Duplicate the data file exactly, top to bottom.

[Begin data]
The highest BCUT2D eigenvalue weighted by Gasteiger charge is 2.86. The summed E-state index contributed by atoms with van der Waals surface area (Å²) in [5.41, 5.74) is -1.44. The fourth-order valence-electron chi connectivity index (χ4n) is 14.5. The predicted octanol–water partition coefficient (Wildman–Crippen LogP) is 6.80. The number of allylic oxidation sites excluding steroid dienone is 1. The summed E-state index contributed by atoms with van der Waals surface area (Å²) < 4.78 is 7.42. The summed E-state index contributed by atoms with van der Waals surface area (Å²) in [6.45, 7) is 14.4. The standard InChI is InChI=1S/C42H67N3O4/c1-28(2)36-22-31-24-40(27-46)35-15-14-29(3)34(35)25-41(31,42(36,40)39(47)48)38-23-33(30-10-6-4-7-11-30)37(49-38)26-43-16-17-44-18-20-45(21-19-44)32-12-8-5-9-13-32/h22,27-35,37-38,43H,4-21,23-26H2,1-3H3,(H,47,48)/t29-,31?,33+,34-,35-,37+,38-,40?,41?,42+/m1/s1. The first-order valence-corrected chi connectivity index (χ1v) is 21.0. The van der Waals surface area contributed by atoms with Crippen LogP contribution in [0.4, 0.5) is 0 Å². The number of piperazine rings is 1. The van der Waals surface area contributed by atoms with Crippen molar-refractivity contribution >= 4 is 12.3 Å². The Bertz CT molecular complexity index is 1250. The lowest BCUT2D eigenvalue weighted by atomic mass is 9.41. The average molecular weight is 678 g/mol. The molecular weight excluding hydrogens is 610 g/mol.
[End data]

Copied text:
The highest BCUT2D eigenvalue weighted by Gasteiger charge is 2.86. The summed E-state index contributed by atoms with van der Waals surface area (Å²) in [5.41, 5.74) is -1.44. The fourth-order valence-electron chi connectivity index (χ4n) is 14.5. The predicted octanol–water partition coefficient (Wildman–Crippen LogP) is 6.80. The number of allylic oxidation sites excluding steroid dienone is 1. The summed E-state index contributed by atoms with van der Waals surface area (Å²) < 4.78 is 7.42. The summed E-state index contributed by atoms with van der Waals surface area (Å²) in [6.45, 7) is 14.4. The standard InChI is InChI=1S/C42H67N3O4/c1-28(2)36-22-31-24-40(27-46)35-15-14-29(3)34(35)25-41(31,42(36,40)39(47)48)38-23-33(30-10-6-4-7-11-30)37(49-38)26-43-16-17-44-18-20-45(21-19-44)32-12-8-5-9-13-32/h22,27-35,37-38,43H,4-21,23-26H2,1-3H3,(H,47,48)/t29-,31?,33+,34-,35-,37+,38-,40?,41?,42+/m1/s1. The first-order valence-corrected chi connectivity index (χ1v) is 21.0. The van der Waals surface area contributed by atoms with Crippen LogP contribution in [0.4, 0.5) is 0 Å². The number of piperazine rings is 1. The van der Waals surface area contributed by atoms with Crippen molar-refractivity contribution >= 4 is 12.3 Å². The Bertz CT molecular complexity index is 1250. The lowest BCUT2D eigenvalue weighted by atomic mass is 9.41. The average molecular weight is 678 g/mol. The molecular weight excluding hydrogens is 610 g/mol.